Blackmores shin splints

Shin splints

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The term ‘shin splints’ is used to describe a condition known medically as medial tibial stress syndrome, in which pain is felt along the shin. This type of injury is particularly common in runners.

Symptoms

  • Pain along the shinbone.
  • The affected area is tender or sore when touched.
  • Redness and inflammation of the skin in the affected area sometimes occurs.
  • Shin splints mostly affect the medial (inner) edge of the shins, but may also affect the anterior (outer) edge, especially in severe cases.
  • Symptoms tend to be worse during and after running.

Causes

The fibula and the tibia are the two bones in the lower leg, both of which have muscles attached to them that help to move the feet.

The exact cause of medial tibial stress syndrome (shin splints) has not been confirmed. However, high impact activities such as running on concrete or other hard surfaces can contribute to their development. Other risk factors may include:

  • Over-training (e.g. training beyond your fitness level).
  • Increasing the intensity, duration or frequency of training too quickly.
  • Running on sloping ground.
  • Wearing poorly fitting or inappropriate running shoes.
  • Poor running technique.
  • Having flat feet or increased foot pronation (i.e. feet that roll inwards).
  • Imbalances in the strength of the different muscles of the lower leg.
  • Previous injury.

The pain of shin splints may be caused by the muscles and tendons of the leg causing inflammation by tugging on the bone, or may be due to a stress reaction from the bones themselves. For example, repetitive trauma to the tibia (which may be caused by the heel repeatedly landing on a hard surface) may interfere with the bone’s ability to re-model and repair itself.

Inadequate calcium consumption has also been proposed as a contributing factor to shin splints, and being overweight (having a high body mass index) may increase the risk.

Natural therapies

  • Devil’s claw is traditionally used for its analgesic and anti-inflammatory properties. It may provide temporary symptomatic relief of musculoskeletal complaints, including pain, muscle tension and decreased mobility.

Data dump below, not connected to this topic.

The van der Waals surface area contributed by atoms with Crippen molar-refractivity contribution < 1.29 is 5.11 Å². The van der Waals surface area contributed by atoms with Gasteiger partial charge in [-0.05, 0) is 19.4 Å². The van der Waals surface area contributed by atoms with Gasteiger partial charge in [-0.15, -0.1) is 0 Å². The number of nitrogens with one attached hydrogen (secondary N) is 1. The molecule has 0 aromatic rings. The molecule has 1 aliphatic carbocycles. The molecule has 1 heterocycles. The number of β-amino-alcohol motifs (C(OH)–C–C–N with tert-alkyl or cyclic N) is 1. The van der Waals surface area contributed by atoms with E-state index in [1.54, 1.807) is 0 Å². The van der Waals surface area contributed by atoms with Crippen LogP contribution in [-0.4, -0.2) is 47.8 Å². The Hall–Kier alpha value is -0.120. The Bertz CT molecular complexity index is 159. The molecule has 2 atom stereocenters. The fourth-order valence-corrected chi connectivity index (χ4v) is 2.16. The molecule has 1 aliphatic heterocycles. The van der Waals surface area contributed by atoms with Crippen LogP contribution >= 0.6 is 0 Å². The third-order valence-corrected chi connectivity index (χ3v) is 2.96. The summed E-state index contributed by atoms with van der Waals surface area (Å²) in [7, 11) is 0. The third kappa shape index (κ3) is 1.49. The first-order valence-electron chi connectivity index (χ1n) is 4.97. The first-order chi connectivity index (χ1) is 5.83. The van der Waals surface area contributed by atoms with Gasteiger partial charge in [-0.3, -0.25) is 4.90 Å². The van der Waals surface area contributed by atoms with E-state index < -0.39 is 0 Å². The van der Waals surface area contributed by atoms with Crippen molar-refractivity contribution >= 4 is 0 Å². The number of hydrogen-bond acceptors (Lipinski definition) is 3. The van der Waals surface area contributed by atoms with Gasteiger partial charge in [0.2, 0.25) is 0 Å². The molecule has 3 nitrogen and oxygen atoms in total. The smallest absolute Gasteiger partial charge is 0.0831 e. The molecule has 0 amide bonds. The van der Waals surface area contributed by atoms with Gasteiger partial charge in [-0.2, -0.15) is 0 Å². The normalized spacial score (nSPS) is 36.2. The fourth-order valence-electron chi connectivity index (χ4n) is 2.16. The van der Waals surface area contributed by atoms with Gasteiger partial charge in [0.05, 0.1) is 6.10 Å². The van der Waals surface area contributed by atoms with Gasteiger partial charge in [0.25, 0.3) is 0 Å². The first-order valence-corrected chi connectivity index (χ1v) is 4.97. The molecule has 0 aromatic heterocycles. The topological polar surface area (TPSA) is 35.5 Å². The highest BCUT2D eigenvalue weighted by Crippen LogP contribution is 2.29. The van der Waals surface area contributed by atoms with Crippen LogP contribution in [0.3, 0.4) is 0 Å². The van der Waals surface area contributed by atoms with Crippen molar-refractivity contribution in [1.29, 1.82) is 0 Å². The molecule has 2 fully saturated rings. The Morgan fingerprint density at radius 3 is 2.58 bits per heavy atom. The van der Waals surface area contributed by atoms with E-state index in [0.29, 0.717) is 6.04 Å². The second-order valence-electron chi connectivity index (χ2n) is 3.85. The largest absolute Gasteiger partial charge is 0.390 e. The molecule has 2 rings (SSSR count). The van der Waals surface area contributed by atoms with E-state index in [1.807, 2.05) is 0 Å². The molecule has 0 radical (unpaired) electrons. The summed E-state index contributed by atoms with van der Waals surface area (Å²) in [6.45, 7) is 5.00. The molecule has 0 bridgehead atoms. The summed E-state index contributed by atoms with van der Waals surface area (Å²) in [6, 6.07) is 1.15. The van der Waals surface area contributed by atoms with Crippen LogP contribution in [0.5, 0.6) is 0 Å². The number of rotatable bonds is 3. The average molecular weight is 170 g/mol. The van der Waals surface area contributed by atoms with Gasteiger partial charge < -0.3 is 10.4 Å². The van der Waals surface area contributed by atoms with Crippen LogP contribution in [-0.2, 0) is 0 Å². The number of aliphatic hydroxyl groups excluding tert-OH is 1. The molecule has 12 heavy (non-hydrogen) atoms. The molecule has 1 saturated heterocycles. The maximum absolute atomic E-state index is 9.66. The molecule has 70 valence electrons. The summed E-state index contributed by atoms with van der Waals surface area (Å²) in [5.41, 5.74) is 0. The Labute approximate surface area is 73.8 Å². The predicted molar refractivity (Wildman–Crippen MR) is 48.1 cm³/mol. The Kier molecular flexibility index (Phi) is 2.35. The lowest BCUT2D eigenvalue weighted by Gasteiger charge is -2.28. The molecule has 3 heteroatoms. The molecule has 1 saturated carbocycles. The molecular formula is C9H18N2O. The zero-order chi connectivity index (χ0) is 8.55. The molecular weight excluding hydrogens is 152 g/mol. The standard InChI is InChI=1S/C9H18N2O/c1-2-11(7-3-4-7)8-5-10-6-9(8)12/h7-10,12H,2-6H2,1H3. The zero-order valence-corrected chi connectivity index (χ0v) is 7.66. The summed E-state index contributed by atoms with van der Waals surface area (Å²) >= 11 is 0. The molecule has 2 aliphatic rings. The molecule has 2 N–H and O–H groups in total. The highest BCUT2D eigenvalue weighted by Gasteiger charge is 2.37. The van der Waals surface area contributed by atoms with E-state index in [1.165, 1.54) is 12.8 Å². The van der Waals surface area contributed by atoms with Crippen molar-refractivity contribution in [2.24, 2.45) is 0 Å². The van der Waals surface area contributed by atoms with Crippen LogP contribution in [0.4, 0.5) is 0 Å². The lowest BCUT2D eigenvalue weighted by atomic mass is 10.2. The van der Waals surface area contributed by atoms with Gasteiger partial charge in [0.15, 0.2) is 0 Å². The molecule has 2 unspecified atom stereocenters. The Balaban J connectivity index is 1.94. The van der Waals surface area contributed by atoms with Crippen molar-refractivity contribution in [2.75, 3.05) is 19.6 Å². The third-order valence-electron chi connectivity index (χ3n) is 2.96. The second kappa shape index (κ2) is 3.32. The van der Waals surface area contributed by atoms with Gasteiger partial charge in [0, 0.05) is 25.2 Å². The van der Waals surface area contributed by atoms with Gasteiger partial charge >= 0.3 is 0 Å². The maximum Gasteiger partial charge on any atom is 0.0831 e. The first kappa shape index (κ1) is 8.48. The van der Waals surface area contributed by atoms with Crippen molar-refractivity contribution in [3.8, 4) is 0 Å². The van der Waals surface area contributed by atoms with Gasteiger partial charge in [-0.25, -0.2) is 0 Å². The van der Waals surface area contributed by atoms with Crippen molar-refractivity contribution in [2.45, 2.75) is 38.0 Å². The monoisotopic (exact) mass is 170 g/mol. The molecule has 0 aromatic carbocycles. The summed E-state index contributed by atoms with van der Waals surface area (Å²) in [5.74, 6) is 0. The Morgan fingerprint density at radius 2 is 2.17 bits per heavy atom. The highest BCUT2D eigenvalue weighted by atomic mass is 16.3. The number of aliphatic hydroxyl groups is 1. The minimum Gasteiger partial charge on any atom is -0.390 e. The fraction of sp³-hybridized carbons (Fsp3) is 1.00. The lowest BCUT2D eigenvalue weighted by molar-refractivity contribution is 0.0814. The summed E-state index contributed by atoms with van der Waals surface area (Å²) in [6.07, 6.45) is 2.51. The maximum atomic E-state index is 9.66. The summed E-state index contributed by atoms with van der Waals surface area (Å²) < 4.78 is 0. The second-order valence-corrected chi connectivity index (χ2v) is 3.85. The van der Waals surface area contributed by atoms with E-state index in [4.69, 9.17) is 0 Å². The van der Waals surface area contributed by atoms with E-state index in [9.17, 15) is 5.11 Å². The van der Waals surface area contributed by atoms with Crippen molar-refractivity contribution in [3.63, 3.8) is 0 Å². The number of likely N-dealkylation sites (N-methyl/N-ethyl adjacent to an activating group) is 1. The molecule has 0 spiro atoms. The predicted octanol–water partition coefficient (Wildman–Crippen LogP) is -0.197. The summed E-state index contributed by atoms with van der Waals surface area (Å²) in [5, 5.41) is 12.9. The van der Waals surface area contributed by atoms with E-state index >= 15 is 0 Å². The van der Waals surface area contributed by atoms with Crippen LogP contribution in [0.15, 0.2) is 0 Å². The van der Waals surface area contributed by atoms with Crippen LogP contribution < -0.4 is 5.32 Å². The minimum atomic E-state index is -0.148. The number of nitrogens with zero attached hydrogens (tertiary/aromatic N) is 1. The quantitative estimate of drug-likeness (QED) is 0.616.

• Consider taking a calcium supplement. Look for a product containing a combination of calcium phosphate, calcium citrate and calcium amino acid chelate, with additional magnesium and vitamin D3 for improved absorption of the calcium and to help maintain healthy muscles.
  • Magnesium is involved in healthy muscle contraction and bone strength. It may assist with the relief of muscle cramps and spasms. It is often taken with other nutrients that are also important for the repair and maintenance of muscle tissue, such as folic acid and vitamins B12 and C.
  • The omega-3 fatty acids have anti-inflammatory properties and help to reduce joint swelling and stiffness and support optimal joint mobility.
  • Silica supports healthy bones and cartilage, and is needed for the formation of connective tissue, including tendons, bones, nails and skin. Natural therapists often recommend it to support the healing of fractures, tendonitis and other sports injuries.

Diet and lifestyle

  • Seek medical advice for any sporting injuries in order to ensure the problem is correctly diagnosed and appropriately treated.
  • If you’re experiencing shin splints, rest your legs, and apply an icepack to the affected area for 10-20 minutes three or four times a day.
  • Physiotherapy may be beneficial.
  • Switch to a different form of exercise while your legs are healing. Swimming is a good alternative as it is low impact and non-weight bearing.
  • Take steps to prevent shin splints by:
  • Warming up before you start exercising, and cooling down after you’re finished
    • Incorporating slow, sustained stretches into your cool down.
    • Including specific exercises in your training regime to strengthen the muscles of your calves and lower legs. Additionally, include some activities other than running in your regular exercise program; cycling and swimming are good options as they are low impact. 
    • Allowing sufficient recovery time between bouts of activity; this may allow the bone time to re-model and repair in between training sessions.
    • Training on flat, soft surfaces (such as grass or a treadmill), rather than on concrete or uneven ground.
    • Paying attention to your technique. An exercise physiologist can help with this if necessary. 
    • Wearing appropriate running shoes, along with shock absorbing insoles and/or orthotic inserts if advised to do so by your podiatrist. Always replace your shoes promptly when they start to wear out.
    • Exercising at an intensity that is appropriate to your fitness level. You may need to moderate the intensity, duration and frequency of your training if you are experiencing shin splints or want to prevent them in the future.
    • Taping or strapping joints, as advised by your physiotherapist.

Important notes

  • It is important that any sports injury is investigated and diagnosed by your doctor to ensure that you receive the appropriate treatment.